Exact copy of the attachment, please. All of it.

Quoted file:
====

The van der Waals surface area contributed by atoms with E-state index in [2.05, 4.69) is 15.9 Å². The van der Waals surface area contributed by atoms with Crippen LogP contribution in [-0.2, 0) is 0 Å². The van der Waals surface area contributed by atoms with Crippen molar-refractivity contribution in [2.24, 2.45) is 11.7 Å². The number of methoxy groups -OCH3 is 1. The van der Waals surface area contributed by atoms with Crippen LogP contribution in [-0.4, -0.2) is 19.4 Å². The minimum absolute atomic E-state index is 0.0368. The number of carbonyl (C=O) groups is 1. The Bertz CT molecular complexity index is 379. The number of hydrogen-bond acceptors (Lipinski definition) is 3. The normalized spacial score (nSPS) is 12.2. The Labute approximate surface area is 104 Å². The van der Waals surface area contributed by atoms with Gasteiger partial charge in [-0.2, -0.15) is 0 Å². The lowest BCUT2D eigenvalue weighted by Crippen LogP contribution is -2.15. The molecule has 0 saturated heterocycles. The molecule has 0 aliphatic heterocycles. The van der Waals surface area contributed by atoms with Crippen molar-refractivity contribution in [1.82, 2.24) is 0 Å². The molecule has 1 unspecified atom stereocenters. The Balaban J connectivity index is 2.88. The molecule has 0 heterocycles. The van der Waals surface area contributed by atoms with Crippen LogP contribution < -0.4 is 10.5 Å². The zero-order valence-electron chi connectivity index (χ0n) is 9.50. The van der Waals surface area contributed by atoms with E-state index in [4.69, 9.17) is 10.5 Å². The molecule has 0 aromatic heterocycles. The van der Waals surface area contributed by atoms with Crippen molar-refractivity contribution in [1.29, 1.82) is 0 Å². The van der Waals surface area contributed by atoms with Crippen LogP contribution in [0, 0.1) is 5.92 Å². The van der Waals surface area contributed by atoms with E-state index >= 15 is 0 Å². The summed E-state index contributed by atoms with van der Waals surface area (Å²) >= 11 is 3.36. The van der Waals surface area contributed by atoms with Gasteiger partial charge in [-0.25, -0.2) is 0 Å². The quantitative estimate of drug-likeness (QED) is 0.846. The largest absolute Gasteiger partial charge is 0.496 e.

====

The van der Waals surface area contributed by atoms with E-state index in [2.05, 4.69) is 15.9 Å². The van der Waals surface area contributed by atoms with Crippen LogP contribution in [-0.2, 0) is 0 Å². The van der Waals surface area contributed by atoms with Crippen molar-refractivity contribution in [2.24, 2.45) is 11.7 Å². The number of methoxy groups -OCH3 is 1. The van der Waals surface area contributed by atoms with Crippen LogP contribution in [-0.4, -0.2) is 19.4 Å². The minimum absolute atomic E-state index is 0.0368. The number of carbonyl (C=O) groups is 1. The Bertz CT molecular complexity index is 379. The number of hydrogen-bond acceptors (Lipinski definition) is 3. The normalized spacial score (nSPS) is 12.2. The Labute approximate surface area is 104 Å². The van der Waals surface area contributed by atoms with Gasteiger partial charge in [-0.2, -0.15) is 0 Å². The lowest BCUT2D eigenvalue weighted by Crippen LogP contribution is -2.15. The molecule has 0 saturated heterocycles. The molecule has 0 aliphatic heterocycles. The van der Waals surface area contributed by atoms with Crippen molar-refractivity contribution in [1.82, 2.24) is 0 Å². The molecule has 1 unspecified atom stereocenters. The Balaban J connectivity index is 2.88. The molecule has 0 heterocycles. The van der Waals surface area contributed by atoms with Crippen LogP contribution < -0.4 is 10.5 Å². The zero-order valence-electron chi connectivity index (χ0n) is 9.50. The van der Waals surface area contributed by atoms with E-state index in [4.69, 9.17) is 10.5 Å². The molecule has 0 aromatic heterocycles. The van der Waals surface area contributed by atoms with Crippen molar-refractivity contribution in [1.29, 1.82) is 0 Å². The van der Waals surface area contributed by atoms with Crippen LogP contribution in [0, 0.1) is 5.92 Å². The van der Waals surface area contributed by atoms with E-state index >= 15 is 0 Å². The summed E-state index contributed by atoms with van der Waals surface area (Å²) >= 11 is 3.36. The van der Waals surface area contributed by atoms with Gasteiger partial charge in [-0.25, -0.2) is 0 Å². The quantitative estimate of drug-likeness (QED) is 0.846. The largest absolute Gasteiger partial charge is 0.496 e.